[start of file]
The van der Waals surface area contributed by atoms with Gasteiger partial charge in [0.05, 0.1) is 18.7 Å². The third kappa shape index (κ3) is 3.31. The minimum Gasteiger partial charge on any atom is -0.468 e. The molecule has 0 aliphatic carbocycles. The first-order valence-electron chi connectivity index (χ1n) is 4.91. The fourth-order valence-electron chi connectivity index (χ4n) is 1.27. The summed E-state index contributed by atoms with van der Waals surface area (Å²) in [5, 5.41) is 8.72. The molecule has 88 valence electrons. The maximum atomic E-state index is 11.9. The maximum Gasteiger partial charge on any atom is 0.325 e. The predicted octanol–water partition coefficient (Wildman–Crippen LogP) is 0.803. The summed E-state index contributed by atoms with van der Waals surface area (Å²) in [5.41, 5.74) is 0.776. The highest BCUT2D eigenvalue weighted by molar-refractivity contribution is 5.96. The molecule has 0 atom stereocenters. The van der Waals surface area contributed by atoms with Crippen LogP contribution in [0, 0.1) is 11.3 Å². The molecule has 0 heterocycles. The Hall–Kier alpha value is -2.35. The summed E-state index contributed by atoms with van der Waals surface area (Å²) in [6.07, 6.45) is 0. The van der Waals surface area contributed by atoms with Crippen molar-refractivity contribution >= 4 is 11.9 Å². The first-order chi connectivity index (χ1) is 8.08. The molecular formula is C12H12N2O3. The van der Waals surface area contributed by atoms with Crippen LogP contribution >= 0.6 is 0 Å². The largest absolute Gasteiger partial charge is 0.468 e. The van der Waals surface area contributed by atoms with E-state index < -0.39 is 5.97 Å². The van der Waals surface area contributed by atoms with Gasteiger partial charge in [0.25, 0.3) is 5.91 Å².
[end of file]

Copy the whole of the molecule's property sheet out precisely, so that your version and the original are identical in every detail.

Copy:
The van der Waals surface area contributed by atoms with Gasteiger partial charge in [0.05, 0.1) is 18.7 Å². The third kappa shape index (κ3) is 3.31. The minimum Gasteiger partial charge on any atom is -0.468 e. The molecule has 0 aliphatic carbocycles. The first-order valence-electron chi connectivity index (χ1n) is 4.91. The fourth-order valence-electron chi connectivity index (χ4n) is 1.27. The summed E-state index contributed by atoms with van der Waals surface area (Å²) in [5, 5.41) is 8.72. The molecule has 88 valence electrons. The maximum atomic E-state index is 11.9. The maximum Gasteiger partial charge on any atom is 0.325 e. The predicted octanol–water partition coefficient (Wildman–Crippen LogP) is 0.803. The summed E-state index contributed by atoms with van der Waals surface area (Å²) in [5.41, 5.74) is 0.776. The highest BCUT2D eigenvalue weighted by molar-refractivity contribution is 5.96. The molecule has 0 atom stereocenters. The van der Waals surface area contributed by atoms with Crippen LogP contribution in [0, 0.1) is 11.3 Å². The molecule has 0 heterocycles. The Hall–Kier alpha value is -2.35. The summed E-state index contributed by atoms with van der Waals surface area (Å²) in [6.07, 6.45) is 0. The van der Waals surface area contributed by atoms with Crippen molar-refractivity contribution >= 4 is 11.9 Å². The first-order chi connectivity index (χ1) is 8.08. The molecular formula is C12H12N2O3. The van der Waals surface area contributed by atoms with Crippen LogP contribution >= 0.6 is 0 Å². The largest absolute Gasteiger partial charge is 0.468 e. The van der Waals surface area contributed by atoms with E-state index < -0.39 is 5.97 Å². The van der Waals surface area contributed by atoms with Gasteiger partial charge in [0.25, 0.3) is 5.91 Å².